John/Eleanor Rykener
Red pog.svg London — red
Green pog.svg Oxford — green
Blue pog.svg Beaconsfield — blue
Brown pog.svg Bishop's Stortford gaol — brown
Orange pog.svg Burford — orange

John/Eleanor Rykener is located in City of London in 1300
John/Eleanor Rykener
John/Eleanor Rykener
John/Eleanor Rykener
John/Eleanor Rykener
John/Eleanor Rykener
John/Eleanor Rykener
Red pog.svg The Guildhall — red
Blue pog.svg Brouderer's house outside Bishopsgate — blue
Green pog.svg Gropecunt Lane — green
Yellow pog.svg Soper's Lane — yellow
Pink pog.svg Southwark — pink
Purple pog.svg St Katharine's by the Tower — purple

Prostitution was tightly regulated in fourteenth-century England, and brothels—although not prostitution itself—were illegal in the City of London.[2][note 2] City authorities tended not to prosecute individual sex workers, but focused on arresting the pimps and procuresses who lived off them.[5] Prostitution was perceived as most dangerous to the moral fabric of society. Another sexual offence for which people could be prosecuted was sodomy,[6] but this would generally be by the church in its own courts.[7] Of these two sexual offences, sodomy was deemed the worse. The thirteenth-century philosopher and theologian Thomas Aquinas compared prostitution to a sewer controlling the flow of waste, saying that if one were to remove it, one would "fill the palace with foulness".[8] Aquinas then expanded on the point, saying "take away prostitutes from the world and you will fill it with sodomy".[8] Prostitution was thus seen as a necessary evil, that if not eliminated could be controlled.[8] The Lord Mayor of London's secular court would not have been seen as competent to hear cases involving either offence.[5]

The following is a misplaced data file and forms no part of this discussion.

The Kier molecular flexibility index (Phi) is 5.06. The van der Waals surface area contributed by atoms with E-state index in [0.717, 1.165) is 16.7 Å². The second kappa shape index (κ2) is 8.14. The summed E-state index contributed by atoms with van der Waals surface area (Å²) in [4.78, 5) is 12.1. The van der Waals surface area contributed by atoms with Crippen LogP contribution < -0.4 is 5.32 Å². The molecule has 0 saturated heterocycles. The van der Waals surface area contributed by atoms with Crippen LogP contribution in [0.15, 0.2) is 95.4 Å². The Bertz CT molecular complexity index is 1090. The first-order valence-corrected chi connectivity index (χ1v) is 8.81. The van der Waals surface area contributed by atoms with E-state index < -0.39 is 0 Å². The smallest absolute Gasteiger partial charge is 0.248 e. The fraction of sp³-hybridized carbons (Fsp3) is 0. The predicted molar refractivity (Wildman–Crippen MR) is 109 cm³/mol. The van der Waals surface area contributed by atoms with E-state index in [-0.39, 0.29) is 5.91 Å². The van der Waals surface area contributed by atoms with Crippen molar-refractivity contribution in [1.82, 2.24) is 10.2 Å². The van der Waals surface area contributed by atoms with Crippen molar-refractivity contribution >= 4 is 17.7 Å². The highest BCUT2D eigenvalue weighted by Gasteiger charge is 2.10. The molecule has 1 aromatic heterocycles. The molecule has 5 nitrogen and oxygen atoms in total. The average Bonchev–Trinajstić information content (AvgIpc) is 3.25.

In late-fourteenth-century London, it was considered socially unacceptable for a man to habitually wear women's clothes.[9] There were exceptions if it was deliberately obvious or necessary—for example, in theatre, or mystery plays.[note 3] Corpus Christi mystery plays, as the historian Katie Normington notes, provided an occasion "where gender identity could be tested or disrupted".[12] Conversely, the limited number of such opportunities, says Vern Bullough, meant that male-to-female transvestism was effectively non-existent in public society.[13] But beneath the surface, suggests Ruth Evans, London was "a place of unrivalled sexual and economic opportunities".[14]

Hermaphroditism too had a legally recognised status; the thirteenth-century jurist Henry de Bracton, for example, had discussed it in his Laws and Customs of England,[15] and there was a strong tradition of fictionalising it. The best-known, a story told by at least four separate German chroniclers in the 1380s, was from Lübeck. The protagonist dressed as a woman by night and sold sex out of a booth. By day, he was a priest and was eventually discovered when a client recognised him celebrating mass. The medieval historian Jeremy Goldberg has compared the Lübeck and Rykener cases: both involved "cross-dressing, dishonesty, the close association of priests with homosexual activity, and the eventual intervention of the city authorities".[16]